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New Endoscope Can Optimize Biopsies and Cancer Treatment

Researchers have developed a flexible, needle-like endoscopic imaging tool that can capture 3D microscopic images of tissue. The researchers’ newly created flexible graded index (GRIN) lens allows for bendability.

New Endoscope Can Optimize Biopsies and Cancer TreatmentResearchers have created a new long and flexible GRIN lens (pictured). They used it to create a bendable endoscopic imaging probe that can acquire 3D microscopic images. Image Credit: Guigen Liu, Harvard Medical School and Brigham and Women’s Hospital

Fluorescence microscopy techniques that can image deeply within tissues are frequently carried out using GRIN lenses, initially created for the telecommunications industry. Their application in medicine has been constrained, however, due to their rigidity.

When a traditional biopsy is performed, it represents a single moment in time and can take days to get results back from the laboratory. Our bendable imaging probes could shorten the waiting time to minutes and enable new approaches that use imaging to dynamically monitor tissue changes, for instance, how tumors react to treatments over time.

Guigen Liu, Research Lead, Harvard Medical School

The researchers describe their new GRIN lens, which they integrated into an endoscopic probe, in the Optica Publishing Group’s journal Optics Express. The imaging properties of the probe are still present when it is bent, according to experiments.

Liu added, “The bendable nature of these GRIN probes makes measurements in living subjects, such as animals or human patients, much more streamlined and practical. It could be useful for precise, minimally invasive microscopy-guided placement of needles and catheters for tissue biopsies and tumor ablation, for example.

Imaging Through a Bent Lens

GRIN lenses are rods of silica glass with a constantly varying refractive index that concentrate light entering the rod without requiring an additional focusing lens.

Since their invention about 50 years ago, there has been a misconception that GRIN lenses can only be utilized as hard imaging probes.

In the latest study, the researchers countered this idea by attempting to capture images via a bent GRIN lens.

The researchers created a special 500-micron-diameter, 100 mm-long GRIN lens. The lens can bend roughly 10 ° without breaking due to its long, thin design and lack of a strong exterior shell.

The new GRIN lens was then added to an endoscopic imaging probe, where it was tested by two-photon 3D fluorescence imaging.

The lens was placed vertically and pushed to introduce the beam deflection that would be felt if the probe was employed in the working channel of a needle used for a biopsy, simulating the bending that would occur deep inside tissues.

The experiment demonstrated that when one end of the probe was shifted laterally by 6 mm, the resolution and signal intensity did not immediately degrade.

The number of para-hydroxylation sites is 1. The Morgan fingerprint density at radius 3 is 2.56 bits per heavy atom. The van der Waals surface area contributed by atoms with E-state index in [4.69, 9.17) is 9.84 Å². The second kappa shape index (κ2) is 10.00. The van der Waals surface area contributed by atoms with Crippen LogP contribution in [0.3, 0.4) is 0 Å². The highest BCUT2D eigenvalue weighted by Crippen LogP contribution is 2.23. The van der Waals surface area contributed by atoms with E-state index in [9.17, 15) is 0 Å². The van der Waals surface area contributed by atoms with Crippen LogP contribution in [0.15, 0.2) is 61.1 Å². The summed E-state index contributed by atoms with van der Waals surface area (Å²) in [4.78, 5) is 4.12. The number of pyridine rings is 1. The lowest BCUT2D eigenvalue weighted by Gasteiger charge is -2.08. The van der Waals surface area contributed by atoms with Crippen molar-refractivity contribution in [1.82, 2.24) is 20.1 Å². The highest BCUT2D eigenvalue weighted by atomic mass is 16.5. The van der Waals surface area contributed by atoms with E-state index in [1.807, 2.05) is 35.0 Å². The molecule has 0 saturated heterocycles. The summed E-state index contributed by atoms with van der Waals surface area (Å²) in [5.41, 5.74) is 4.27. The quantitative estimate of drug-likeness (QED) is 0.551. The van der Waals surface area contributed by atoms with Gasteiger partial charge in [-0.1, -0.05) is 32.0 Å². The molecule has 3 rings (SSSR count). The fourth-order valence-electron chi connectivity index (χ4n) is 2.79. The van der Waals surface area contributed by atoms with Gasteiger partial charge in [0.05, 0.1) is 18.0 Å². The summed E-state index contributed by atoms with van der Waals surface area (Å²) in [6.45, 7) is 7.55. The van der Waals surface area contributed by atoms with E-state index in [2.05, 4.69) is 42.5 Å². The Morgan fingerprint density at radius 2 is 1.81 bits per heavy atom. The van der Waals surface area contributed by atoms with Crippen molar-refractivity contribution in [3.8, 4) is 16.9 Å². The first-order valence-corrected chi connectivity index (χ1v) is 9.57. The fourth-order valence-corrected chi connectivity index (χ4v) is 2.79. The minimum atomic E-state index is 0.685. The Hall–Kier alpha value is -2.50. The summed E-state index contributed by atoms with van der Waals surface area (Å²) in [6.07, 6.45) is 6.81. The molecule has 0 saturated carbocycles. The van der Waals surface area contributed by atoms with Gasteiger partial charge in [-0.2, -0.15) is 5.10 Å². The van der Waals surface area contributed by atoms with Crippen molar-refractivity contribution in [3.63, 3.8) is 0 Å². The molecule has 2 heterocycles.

When the lens is bent, the signal lanes that carry the image through the rod synergistically adapt by laterally shifting, much like a car tends to shift toward the outside of a slippery curved road. While the signal lanes distort a bit while shifting, they largely keep their properties such as order and shape. This allows most of the resolution and signal level to be retained. 

Guigen Liu, Research Lead, Harvard Medical School

A New Way to Screen Cancer Drugs

The endoscope is already used in biomedical research, but more studies and testing would be required before it could be used in clinical settings.

Oliver Jonas, a team leader and co-author, and colleagues are testing a technique for rapidly assessing the efficacy of various cancer therapies by combining the endoscope with a new type of microdevice.

The new microdevices created by the researchers are inserted into a tumor and can hold up to 20 drugs in minuscule quantities.

The researchers implanted a GRIN-based endoscope into the microdevice, where it can be used to image fluorescent signals inside the tumor to assess the efficacy of the various drugs without removing any tumor tissue.

Although this system is currently being tested on mice, it could ultimately be applied to humans to swiftly identify the most effective treatments for each patient’s unique tumor.

The researchers are also attempting to create longer bendable GRIN lenses to provide deeper imaging and more flexibility as they advance the probes toward clinical application.

They also intend to use a thin polymer coating that will not compromise flexibility to increase the mechanical toughness of the optical components.

Journal Reference

Liu, G., et al. (2022) Bendable long graded index lens microendoscopy. Optics Express. doi:10.1364/OE.468827.


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